June 06, 2019

Owl Pen Books

Owl Pen Books
By John R. Greenwood

What is beautiful, yet covered in dirt?
"Riddle Road"
Day three of
retirement found me rumbling down an old dirt road in my pickup. The sign said Riddle Road—it’s across the river in Washington County, and it brought me to used-book-nirvana.
Owl Pen Books is a therapeutic blanket of knowledge and history, wrapped in old books and musty air, all encased in barn-red buildings, draped in a canopy of century-old maples, and surrounded by moss-covered stonewalls— a virtual, “Book Heaven.” I knew it was out there somewhere, and my heart knew it had to be a special place. I was not disappointed. I regret that it took me so long to get there. My search for yet another copy of Jack Lewis’ 1960s book “The Hudson River,” was what finally brought me there. An internet search in December revealed Owl Pen Books possessed a copy among its 100,000 plus book inventory. 

Edie's Checkout Counter
The problem with my discovery was, it was the dead of winter, and the Owl Pen Book Barns are closed until mud season. As much as I wanted another copy of my all time favorite book, I wanted to buy it in person, not via UPS. An email request to hold the book was as easy as pie, and the kind voice of owner Edie Brown assured me the book would still be here whenever I was able to make my pilgrimage. Talk about worth the wait. 

The mother of all book stores...
When you head to Riddle Road this summer, be sure to use your GPS or a map from the early 1900s because this treasure is buried deep. I’ve read some other online reviews of columnists who have written about their visit to Owl Pen. They all, including this piece, focus a large part of their observation on how much joy they derived just getting there. Even a well-traveled adventurer should plan to stop at the Greenwich or Argyle Stewart’s for a handful of Slim Jim’s and a few cold bottles of Saratoga Water as back up, on the off chance you end up in Hartford. Either way, you will pass through some of the most calming farm vistas known to man.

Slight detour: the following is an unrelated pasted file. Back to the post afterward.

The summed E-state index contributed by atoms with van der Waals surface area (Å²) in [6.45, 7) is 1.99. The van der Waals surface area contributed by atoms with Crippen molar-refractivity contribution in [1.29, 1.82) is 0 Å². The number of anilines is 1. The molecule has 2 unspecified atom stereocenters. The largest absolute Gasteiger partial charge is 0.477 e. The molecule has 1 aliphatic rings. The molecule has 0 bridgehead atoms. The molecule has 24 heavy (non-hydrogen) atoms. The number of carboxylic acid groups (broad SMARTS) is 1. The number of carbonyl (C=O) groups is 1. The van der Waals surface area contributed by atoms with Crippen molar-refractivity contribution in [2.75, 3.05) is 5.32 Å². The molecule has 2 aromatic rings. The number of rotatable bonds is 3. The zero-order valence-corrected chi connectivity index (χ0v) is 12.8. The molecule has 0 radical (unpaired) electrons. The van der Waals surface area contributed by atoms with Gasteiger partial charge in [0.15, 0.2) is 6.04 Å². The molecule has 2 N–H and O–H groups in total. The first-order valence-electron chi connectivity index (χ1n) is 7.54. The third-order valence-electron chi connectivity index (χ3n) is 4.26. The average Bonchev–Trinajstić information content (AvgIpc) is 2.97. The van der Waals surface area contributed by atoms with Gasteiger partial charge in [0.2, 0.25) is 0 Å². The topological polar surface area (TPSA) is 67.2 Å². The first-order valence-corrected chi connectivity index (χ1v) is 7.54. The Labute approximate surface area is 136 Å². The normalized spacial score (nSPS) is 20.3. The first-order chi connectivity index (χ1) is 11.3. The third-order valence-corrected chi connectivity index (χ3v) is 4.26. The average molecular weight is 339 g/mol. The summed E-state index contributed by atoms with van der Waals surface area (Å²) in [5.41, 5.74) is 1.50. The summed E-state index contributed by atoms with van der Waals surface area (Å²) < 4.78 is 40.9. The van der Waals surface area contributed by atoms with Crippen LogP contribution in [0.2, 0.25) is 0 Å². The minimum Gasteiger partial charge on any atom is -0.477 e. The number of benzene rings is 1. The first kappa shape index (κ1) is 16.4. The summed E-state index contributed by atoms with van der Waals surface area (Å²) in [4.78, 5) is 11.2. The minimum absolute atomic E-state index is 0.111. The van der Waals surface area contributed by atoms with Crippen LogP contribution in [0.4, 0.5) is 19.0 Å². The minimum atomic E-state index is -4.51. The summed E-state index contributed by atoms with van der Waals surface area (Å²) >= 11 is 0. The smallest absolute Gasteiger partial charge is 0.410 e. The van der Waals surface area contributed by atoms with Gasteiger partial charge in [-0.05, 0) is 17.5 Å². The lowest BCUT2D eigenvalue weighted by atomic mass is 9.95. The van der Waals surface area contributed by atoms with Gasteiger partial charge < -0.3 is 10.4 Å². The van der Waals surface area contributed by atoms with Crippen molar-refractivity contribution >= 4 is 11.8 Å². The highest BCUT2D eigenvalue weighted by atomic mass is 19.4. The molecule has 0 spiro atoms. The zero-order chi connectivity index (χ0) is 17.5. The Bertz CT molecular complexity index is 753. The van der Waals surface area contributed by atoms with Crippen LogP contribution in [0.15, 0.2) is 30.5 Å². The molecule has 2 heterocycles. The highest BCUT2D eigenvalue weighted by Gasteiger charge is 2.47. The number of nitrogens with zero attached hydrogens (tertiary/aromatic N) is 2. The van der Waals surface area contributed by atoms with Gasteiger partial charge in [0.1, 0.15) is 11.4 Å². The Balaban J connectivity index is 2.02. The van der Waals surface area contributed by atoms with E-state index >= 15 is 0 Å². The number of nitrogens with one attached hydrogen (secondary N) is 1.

Real. Live. Classics.
When the friendly voice on my Garmin signaled my destination was just yards away, I saw a sign that said, “Owl Pen Parking” and it was pointing to a small field surrounded by fresh-leaved trees full of chirping birds. There was one lone Prius parked randomly between the invisible lines of a make-believe parking lot. There was no paved walk just a worn dirt path leading to the main chicken-coop/book-barn. This place has history. Born in 1960 by Barbara Probst, and now run by Edie Brown and Hank Howard. Owl Pen oozes a sense of nostalgia and what-will-I-find-next-mystery. I was on a bit of a time crunch, so today’s visit was more exploratory than full day campout so when it came to cruising the shelves I barely scratched the surface. What I can relay is how this place made me feel. It wasn’t just shelves of books; it was a like a Thoreau retreat. There is peaceful calm that permeates the entire property. The never-ending rain of this spring had everything growing a deep green and to its full potential. If I hadn’t retired just a few days earlier, I would have asked for a job application. 

No Need To Knock
I can’t wait to return to Owl Pen on my motorcycle. This time I will pack a lunch, a fresh camera battery, and a pad and pen. I won’t need my Garmin or a watch, and I will be smiling when I get there. I will be book happy when I leave. 

When you go, be sure to tell Edie that Raining Iguanas sent you, My hope is; she smiles in return. 

If you aren't grabbing your keys yet, wait until you see the rest of these scenes from Owl Pen Books 

This is my Disney. 

"Can I wrap this to go?"

"View with a room" 

"Help Fight TV--Buy a Book" - Owl Pen Books

Where it all started

"Wood you miss this shot?"

"The End"

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